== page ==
Last month I made a cute little agenda bag for my great-niece to take to school for all her important papers and since I haven’t mailed it off to her yet I figured why not make a pencil case to go with it. Does everyone know how to sew a zipper because the case requires one and if you don’t I’m going to show you how it’s done easily on the Pfaff Passport 2.0.
It has been a while since I put a zipper in anything – the first being the pants I made to go with the blouse in grade 9 Home Ec and the second being a bag I made when I was living in Australia, and well the third, were some hidden pockets I put into our pants when we took a trip to South America a few years ago. So this is my fourth zipper attempt in my sewing career. I did watch my sister put a zipper in my new housecoat when she was here last month and she made it look so easy.
I’m ready to give it a go if you are.
If you would like to follow along and make a pencil case as well, you will need:
1. A feature fabric for the front: Cut 1 – 3½″ x 11″
2. A coordinating piece of fabric for the front: Cut 1 – 3 ¾″ x 11″
3. A piece of fabric for the back: Cut 1 – 6 ¾″ x 11″
4. Two pieces of fabric for the lining: Cut 2 – 6 ¾″ x 11″
5. A 10 inch zipper to match fabric
6.Two pieces of fusible batting: Cut 2 – 6¼″ x 10″
7.Thread for piecing and topstitching
9. Seam ripper
Sewing On the Zipper
First off, sew the feature fabric to the coordinating fabric to create the front panel of the pencil case using a quarter inch seam. To attach the zipper to the front of the case pin it to the right side of the front panel centered at the top along the feature fabric. The zipper will be facing down on the fabric and will not be quite as long as the front panel.
Find the zipper foot that belongs to your machine in your accessory box. The zipper foot for the Passport 2.0 is #4 and looks like this.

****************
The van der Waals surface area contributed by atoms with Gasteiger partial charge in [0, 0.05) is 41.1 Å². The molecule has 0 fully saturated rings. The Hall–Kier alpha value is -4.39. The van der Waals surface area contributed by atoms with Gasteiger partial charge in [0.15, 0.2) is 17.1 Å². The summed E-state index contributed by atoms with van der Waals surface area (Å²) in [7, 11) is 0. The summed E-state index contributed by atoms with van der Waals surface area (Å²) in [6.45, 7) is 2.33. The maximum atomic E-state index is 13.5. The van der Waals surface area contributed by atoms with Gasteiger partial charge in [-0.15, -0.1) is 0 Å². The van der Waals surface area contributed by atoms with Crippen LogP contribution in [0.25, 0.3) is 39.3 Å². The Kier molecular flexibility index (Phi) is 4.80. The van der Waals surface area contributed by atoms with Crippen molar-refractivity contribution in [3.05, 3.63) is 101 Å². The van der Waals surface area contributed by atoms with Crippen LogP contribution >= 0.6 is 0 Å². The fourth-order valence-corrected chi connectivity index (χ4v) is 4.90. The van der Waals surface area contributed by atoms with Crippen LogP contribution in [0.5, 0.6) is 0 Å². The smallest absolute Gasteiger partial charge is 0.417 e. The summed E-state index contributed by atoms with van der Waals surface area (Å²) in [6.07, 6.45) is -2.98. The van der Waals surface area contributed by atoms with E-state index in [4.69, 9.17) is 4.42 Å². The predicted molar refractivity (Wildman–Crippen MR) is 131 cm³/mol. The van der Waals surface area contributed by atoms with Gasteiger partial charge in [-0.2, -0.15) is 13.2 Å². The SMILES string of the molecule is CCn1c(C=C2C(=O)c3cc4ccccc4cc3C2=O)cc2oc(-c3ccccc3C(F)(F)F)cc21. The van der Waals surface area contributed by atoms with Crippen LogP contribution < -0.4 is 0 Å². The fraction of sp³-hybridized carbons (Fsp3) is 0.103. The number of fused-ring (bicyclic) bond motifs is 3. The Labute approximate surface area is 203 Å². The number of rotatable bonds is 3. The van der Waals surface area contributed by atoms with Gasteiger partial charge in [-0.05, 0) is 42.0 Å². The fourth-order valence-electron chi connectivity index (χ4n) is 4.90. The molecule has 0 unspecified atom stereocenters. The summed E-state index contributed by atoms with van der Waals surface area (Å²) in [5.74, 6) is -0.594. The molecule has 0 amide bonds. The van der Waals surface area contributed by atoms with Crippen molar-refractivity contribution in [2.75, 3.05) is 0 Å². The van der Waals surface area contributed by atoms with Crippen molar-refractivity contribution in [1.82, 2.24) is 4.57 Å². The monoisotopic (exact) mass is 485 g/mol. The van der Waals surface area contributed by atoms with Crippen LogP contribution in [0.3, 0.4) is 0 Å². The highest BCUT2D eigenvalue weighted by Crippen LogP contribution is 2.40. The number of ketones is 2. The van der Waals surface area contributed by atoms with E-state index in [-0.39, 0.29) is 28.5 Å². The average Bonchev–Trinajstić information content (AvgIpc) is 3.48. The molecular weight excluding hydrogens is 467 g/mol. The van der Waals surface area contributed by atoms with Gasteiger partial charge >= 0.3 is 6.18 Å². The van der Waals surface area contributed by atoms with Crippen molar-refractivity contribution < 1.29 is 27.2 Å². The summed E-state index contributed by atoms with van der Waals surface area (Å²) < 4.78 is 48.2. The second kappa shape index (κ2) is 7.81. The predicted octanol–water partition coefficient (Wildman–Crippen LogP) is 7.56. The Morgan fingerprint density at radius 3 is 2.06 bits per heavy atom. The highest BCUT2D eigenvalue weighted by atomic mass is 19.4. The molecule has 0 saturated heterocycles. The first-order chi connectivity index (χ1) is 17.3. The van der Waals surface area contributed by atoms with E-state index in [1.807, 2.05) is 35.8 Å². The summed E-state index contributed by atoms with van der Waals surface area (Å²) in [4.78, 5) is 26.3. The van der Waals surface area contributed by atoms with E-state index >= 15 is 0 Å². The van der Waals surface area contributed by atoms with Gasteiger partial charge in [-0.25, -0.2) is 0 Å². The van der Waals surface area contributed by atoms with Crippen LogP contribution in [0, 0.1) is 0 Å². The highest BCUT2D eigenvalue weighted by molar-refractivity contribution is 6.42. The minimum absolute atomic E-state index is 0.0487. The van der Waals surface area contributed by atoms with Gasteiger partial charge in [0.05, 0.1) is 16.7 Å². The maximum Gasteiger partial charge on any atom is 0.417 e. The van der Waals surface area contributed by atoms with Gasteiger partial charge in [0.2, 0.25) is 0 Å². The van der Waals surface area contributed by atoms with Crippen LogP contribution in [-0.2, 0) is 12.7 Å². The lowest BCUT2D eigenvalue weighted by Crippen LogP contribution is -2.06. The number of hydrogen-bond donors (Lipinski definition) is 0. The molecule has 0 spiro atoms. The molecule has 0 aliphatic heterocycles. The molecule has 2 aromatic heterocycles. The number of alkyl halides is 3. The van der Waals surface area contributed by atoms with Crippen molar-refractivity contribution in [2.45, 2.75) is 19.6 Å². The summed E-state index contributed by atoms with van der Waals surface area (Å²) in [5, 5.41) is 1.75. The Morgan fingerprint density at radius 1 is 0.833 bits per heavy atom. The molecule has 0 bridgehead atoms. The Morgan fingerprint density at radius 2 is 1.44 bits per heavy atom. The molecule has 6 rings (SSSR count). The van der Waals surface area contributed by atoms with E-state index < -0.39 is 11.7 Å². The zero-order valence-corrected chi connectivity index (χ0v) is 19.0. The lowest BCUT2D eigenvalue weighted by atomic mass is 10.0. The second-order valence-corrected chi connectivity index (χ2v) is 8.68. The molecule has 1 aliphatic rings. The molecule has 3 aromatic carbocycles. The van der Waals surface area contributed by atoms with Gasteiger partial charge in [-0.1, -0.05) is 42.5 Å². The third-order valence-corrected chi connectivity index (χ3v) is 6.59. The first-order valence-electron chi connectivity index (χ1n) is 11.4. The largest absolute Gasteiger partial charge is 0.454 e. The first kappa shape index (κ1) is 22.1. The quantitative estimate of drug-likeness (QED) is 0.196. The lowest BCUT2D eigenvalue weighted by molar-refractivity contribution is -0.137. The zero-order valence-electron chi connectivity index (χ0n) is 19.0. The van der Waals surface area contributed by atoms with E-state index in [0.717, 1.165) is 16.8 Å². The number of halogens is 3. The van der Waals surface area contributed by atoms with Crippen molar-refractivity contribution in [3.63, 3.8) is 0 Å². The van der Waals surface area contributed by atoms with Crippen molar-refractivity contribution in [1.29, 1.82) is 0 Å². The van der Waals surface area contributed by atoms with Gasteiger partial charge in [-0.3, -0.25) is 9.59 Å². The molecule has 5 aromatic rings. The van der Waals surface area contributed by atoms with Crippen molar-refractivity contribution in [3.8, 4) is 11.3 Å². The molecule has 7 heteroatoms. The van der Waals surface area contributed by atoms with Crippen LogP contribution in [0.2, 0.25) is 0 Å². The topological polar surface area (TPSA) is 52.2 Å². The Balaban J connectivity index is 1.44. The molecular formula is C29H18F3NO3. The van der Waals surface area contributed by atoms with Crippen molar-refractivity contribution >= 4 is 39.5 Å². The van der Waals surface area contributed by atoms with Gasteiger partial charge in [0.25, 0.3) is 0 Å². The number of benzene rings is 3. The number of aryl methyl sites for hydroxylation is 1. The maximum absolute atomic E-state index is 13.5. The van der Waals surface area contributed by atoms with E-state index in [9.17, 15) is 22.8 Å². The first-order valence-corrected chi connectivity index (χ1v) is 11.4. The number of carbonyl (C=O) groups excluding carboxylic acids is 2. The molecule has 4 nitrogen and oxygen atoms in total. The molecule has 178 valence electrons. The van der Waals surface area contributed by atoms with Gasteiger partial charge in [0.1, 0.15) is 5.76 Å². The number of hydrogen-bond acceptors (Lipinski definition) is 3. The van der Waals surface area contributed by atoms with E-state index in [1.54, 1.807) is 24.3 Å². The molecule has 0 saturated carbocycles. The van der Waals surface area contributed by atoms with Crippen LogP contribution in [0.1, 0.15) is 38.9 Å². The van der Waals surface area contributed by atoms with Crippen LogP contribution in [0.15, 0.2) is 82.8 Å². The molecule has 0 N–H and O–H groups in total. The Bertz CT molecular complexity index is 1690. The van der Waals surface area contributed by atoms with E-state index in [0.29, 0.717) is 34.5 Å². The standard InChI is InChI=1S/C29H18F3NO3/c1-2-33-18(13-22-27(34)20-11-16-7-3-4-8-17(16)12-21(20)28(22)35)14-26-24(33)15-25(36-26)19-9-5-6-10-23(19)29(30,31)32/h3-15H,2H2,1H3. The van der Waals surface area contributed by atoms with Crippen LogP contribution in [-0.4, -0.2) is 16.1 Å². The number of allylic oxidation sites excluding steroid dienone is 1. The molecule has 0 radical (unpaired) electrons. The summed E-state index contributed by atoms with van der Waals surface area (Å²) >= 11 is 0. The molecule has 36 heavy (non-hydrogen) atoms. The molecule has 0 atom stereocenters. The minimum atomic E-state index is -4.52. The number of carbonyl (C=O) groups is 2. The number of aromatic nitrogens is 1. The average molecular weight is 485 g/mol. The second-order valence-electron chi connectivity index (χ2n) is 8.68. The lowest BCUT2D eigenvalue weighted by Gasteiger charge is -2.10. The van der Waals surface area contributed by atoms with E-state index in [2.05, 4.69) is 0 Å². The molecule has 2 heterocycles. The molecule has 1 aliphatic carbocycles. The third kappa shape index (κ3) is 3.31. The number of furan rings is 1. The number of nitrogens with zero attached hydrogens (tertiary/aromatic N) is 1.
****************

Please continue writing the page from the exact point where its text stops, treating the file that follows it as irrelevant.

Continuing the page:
Attach the zipper foot to the sewing machine. This zipper foot can be attached so that sewing is done either from the right or left of the foot. I chose to sew to the left of the foot. Check to make sure that the needle moves freely along the edge of the foot. This foot is also one that the IDT system can be engaged with which makes it much easier to move the layers of fabric through.
Place the fabric and zipper under the foot starting at either end by lining up the edge of the zipper foot with the edge of the zipper teeth.
Sew down the length of the zipper keeping the foot along the zipper teeth as a guide for an even seam allowance. There’s no need to back tack at either end of the stitching as the ends will be sewn in later.
Press the seam towards the front panel. One seam down, one to go.
Pin the zipper to the back panel centered along the top. Sew the zipper to the back panel in exactly the same manner as the front. Press the seam towards the back panel. I probably could have moved the zipper foot a bit closer to the teeth so that the fabric hid more of the zipper but I don’t think my 5 year old niece is going to be that much of a critic.
Wasn’t that easy? Now to attach the lining.
Sewing the Lining to the Zipper
Originally I was going to make the case so that the lining would hide all of the seams but changed my mind and went for the no hand sewing required option of adding the lining.
Pin a lining panel to the front panel with wrong sides of fabric together along the zipper.
Line up the zipper with the zipper foot as above and sew along the initial seam. This makes it very easy to know where to sew when there’s a line to guide you. I did open up the zipper near the end to make it easier to go around the zipper pull.
Repeat with the other piece of lining but make sure you have the wrong sides of the fabric facing each other otherwise you will be ripping out just like I did…
The lining is in place with the right side of the fabric facing up while the right side of the zipper faces down.
Securing the Fabric Edges
Since I ended up sewing the lining in differently than planned I then had to finish off the edges of the seams so that they wouldn’t fray. A nice close zigzag which I sewed twice along the edge of the fabric made for a very nice finish – very professional looking.
Join me tomorrow to finish off this little project with some topstitching and quilting. I figure knowing how to sew a zipper into a bag, garment, etc is probably a good skill to learn as you never know when you will need to add a zipper to something in your future sewing or quilting ventures.